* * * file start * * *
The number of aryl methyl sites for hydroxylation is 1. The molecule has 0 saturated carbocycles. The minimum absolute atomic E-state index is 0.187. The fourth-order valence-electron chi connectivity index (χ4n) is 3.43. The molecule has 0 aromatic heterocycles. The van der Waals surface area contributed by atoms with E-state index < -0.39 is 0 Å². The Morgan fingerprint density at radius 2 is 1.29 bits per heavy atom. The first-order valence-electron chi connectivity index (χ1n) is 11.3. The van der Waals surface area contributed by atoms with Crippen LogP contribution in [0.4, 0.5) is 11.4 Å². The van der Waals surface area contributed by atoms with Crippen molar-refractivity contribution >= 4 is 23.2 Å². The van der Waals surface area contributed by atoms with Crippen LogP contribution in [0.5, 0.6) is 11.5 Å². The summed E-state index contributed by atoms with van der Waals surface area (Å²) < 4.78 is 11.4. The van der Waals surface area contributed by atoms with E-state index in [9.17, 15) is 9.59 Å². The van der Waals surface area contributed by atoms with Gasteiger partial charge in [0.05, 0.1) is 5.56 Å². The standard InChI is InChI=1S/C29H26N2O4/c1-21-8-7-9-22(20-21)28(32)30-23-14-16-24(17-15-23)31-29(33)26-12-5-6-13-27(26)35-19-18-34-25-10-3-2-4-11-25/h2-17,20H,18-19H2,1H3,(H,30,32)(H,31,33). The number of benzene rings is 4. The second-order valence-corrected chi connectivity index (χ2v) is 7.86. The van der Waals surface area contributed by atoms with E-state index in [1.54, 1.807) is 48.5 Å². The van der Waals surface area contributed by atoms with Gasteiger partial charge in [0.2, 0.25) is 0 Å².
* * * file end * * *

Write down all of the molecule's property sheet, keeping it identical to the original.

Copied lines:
The number of aryl methyl sites for hydroxylation is 1. The molecule has 0 saturated carbocycles. The minimum absolute atomic E-state index is 0.187. The fourth-order valence-electron chi connectivity index (χ4n) is 3.43. The molecule has 0 aromatic heterocycles. The van der Waals surface area contributed by atoms with E-state index < -0.39 is 0 Å². The Morgan fingerprint density at radius 2 is 1.29 bits per heavy atom. The first-order valence-electron chi connectivity index (χ1n) is 11.3. The van der Waals surface area contributed by atoms with Crippen LogP contribution in [0.4, 0.5) is 11.4 Å². The van der Waals surface area contributed by atoms with Crippen molar-refractivity contribution >= 4 is 23.2 Å². The van der Waals surface area contributed by atoms with Crippen LogP contribution in [0.5, 0.6) is 11.5 Å². The summed E-state index contributed by atoms with van der Waals surface area (Å²) < 4.78 is 11.4. The van der Waals surface area contributed by atoms with E-state index in [9.17, 15) is 9.59 Å². The van der Waals surface area contributed by atoms with Gasteiger partial charge in [0.05, 0.1) is 5.56 Å². The standard InChI is InChI=1S/C29H26N2O4/c1-21-8-7-9-22(20-21)28(32)30-23-14-16-24(17-15-23)31-29(33)26-12-5-6-13-27(26)35-19-18-34-25-10-3-2-4-11-25/h2-17,20H,18-19H2,1H3,(H,30,32)(H,31,33). The number of benzene rings is 4. The second-order valence-corrected chi connectivity index (χ2v) is 7.86. The van der Waals surface area contributed by atoms with E-state index in [1.54, 1.807) is 48.5 Å². The van der Waals surface area contributed by atoms with Gasteiger partial charge in [0.2, 0.25) is 0 Å².